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The bipartisan introduction of the Safe & Accurate Food Labeling Act by U.S. Reps. Mike Pompeo (R-Kan.) and G.K. Butterfield (D-N.C.) to establish a federal labeling standard for food and beverages made with genetically modified ingredients (GMOs) has earned enthusiastic approval from industry groups, in contrast to strong condemnation from advocacy groups who say it would deprive states of the right to craft their own labeling laws.
"This federal legislation would eliminate consumer uncertainty created by a state-by-state patchwork of labeling laws, advance food safety, inform consumers and provide consistency in labeling," noted Pamela G. Bailey, president and CEO of the Washington, D.C.-based Grocery Manufacturers Association (GMA). "The entire purpose of food labeling is to provide consumers throughout our nation with clear and consistent information. Congress must pass a bipartisan bill this year to ensure Americans continue to have access to consistent FDA-approved and science-based standards for food labeling."
Bailey went on to stress the wholesomeness of GMO ingredients, which have recently become a flashpoint issue between those who believe it should be mandatory for foods made with such ingredients to be labeled accordingly and those who don't. "The overwhelming scientific consensus is that GMO ingredients are as safe as any other food," she said. "The Food and Drug Administration and major scientific and health organizations such as the American Medical Association, National Academy of Sciences and World Health Organization all have found GMOs are safe for humans and positive for the environment. More than 2,000 studies show a clear consensus among the world's leading scientific organizations that GMO ingredients are safe."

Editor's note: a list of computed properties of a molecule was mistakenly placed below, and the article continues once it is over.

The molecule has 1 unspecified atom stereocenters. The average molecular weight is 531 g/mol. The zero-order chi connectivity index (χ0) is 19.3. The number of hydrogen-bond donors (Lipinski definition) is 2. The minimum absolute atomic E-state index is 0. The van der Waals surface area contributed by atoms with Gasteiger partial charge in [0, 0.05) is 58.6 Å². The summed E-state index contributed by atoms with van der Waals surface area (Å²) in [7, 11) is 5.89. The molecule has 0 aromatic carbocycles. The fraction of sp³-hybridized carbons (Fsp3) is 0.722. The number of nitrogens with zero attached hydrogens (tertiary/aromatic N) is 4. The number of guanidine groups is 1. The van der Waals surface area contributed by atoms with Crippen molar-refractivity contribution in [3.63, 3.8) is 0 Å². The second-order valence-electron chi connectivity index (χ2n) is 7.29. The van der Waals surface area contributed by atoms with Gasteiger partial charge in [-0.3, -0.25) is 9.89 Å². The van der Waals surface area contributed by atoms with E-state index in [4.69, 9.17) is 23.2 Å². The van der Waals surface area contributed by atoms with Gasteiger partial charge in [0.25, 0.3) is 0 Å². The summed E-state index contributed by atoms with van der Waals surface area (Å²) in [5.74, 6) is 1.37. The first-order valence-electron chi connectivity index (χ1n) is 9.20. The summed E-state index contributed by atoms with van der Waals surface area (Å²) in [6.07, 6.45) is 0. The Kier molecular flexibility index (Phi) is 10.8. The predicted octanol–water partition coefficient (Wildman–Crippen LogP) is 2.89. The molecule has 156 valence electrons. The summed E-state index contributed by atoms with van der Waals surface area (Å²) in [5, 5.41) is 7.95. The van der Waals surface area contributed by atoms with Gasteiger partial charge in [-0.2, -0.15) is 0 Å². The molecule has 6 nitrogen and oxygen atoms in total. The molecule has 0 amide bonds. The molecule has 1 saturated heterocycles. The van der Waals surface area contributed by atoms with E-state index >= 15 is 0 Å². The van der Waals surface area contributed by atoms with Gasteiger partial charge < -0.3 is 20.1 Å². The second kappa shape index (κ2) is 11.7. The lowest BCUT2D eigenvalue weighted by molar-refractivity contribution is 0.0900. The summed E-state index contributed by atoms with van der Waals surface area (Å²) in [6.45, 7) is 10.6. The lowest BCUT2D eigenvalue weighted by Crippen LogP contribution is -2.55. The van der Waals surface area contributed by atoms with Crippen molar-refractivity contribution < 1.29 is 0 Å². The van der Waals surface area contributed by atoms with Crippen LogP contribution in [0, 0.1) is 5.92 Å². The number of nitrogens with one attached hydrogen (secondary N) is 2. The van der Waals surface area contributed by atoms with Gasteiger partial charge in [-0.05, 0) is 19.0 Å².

The alternative to a single federal labeling standard, added Bailey, would "create confusion, cause significant new costs for Americans, and lead to critical problems for our nation's grocery supply chain."
Other industry groups weighed in with their approval of the bill's introduction.
"Labeling has historically been and should continue to be reserved for food safety and nutritional purposes," asserted the Washington-based Snack Food Association (SFA), pointing out that the bill's introduction came just one day after SFA President and CEO Tom Dempsey and two member companies testified before the House Agriculture Committee on the costs and impacts of mandatory biotechnology labeling laws. "Though GMO foods have been proven safe, we understand that some consumers seek this information. The legislation calls for a voluntary USDA program to create a Non-GMO labeling certification process similar to the current USDA Organic seal. This allows food manufacturers to disclose this important information to consumers without hampering innovation and hurting small businesses."
According to Kraig R. Naasz, president and CEO of McLean, Va.-based American Frozen Food Institute (AFFI), which also commended the proposed legislation, "A voluntary program, administered by FDA, to evaluate food labels that claim the presence, or absence, of genetically enhanced ingredients will bolster consumer confidence, while giving frozen food and beverage makers the certainty they need to meet the needs of America's consumers."